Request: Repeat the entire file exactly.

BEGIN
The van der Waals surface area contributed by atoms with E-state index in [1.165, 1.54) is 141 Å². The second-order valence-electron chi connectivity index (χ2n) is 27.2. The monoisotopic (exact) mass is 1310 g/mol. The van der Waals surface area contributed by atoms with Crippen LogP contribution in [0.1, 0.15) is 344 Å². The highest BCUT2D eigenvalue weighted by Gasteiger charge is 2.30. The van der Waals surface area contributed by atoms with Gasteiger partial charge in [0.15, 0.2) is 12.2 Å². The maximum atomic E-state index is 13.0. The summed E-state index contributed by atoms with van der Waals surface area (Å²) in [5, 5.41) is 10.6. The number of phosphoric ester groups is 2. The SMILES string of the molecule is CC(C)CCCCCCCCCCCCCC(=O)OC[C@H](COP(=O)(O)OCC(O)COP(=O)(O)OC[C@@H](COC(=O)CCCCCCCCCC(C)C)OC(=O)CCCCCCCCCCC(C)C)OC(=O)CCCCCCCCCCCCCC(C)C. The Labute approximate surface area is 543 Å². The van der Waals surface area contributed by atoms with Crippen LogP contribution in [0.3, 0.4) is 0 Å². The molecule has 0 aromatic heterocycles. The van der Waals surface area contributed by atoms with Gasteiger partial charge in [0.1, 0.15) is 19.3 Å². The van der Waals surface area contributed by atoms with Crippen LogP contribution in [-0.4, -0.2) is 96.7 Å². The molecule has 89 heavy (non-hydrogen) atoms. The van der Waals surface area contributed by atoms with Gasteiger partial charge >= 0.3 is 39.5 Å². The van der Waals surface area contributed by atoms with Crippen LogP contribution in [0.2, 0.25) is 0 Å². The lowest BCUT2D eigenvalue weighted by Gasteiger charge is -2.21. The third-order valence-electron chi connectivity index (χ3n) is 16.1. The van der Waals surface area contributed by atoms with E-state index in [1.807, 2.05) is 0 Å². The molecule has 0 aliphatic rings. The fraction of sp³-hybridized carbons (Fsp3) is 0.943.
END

The van der Waals surface area contributed by atoms with E-state index in [1.165, 1.54) is 141 Å². The second-order valence-electron chi connectivity index (χ2n) is 27.2. The monoisotopic (exact) mass is 1310 g/mol. The van der Waals surface area contributed by atoms with Crippen LogP contribution in [0.1, 0.15) is 344 Å². The highest BCUT2D eigenvalue weighted by Gasteiger charge is 2.30. The van der Waals surface area contributed by atoms with Gasteiger partial charge in [0.15, 0.2) is 12.2 Å². The maximum atomic E-state index is 13.0. The summed E-state index contributed by atoms with van der Waals surface area (Å²) in [5, 5.41) is 10.6. The number of phosphoric ester groups is 2. The SMILES string of the molecule is CC(C)CCCCCCCCCCCCCC(=O)OC[C@H](COP(=O)(O)OCC(O)COP(=O)(O)OC[C@@H](COC(=O)CCCCCCCCCC(C)C)OC(=O)CCCCCCCCCCC(C)C)OC(=O)CCCCCCCCCCCCCC(C)C. The Labute approximate surface area is 543 Å². The van der Waals surface area contributed by atoms with Crippen LogP contribution in [0.3, 0.4) is 0 Å². The molecule has 0 aromatic heterocycles. The van der Waals surface area contributed by atoms with Gasteiger partial charge in [0.1, 0.15) is 19.3 Å². The van der Waals surface area contributed by atoms with Crippen LogP contribution in [-0.4, -0.2) is 96.7 Å². The molecule has 89 heavy (non-hydrogen) atoms. The van der Waals surface area contributed by atoms with Gasteiger partial charge >= 0.3 is 39.5 Å². The van der Waals surface area contributed by atoms with Crippen LogP contribution in [0.2, 0.25) is 0 Å². The lowest BCUT2D eigenvalue weighted by Gasteiger charge is -2.21. The third-order valence-electron chi connectivity index (χ3n) is 16.1. The van der Waals surface area contributed by atoms with E-state index in [1.807, 2.05) is 0 Å². The molecule has 0 aliphatic rings. The fraction of sp³-hybridized carbons (Fsp3) is 0.943.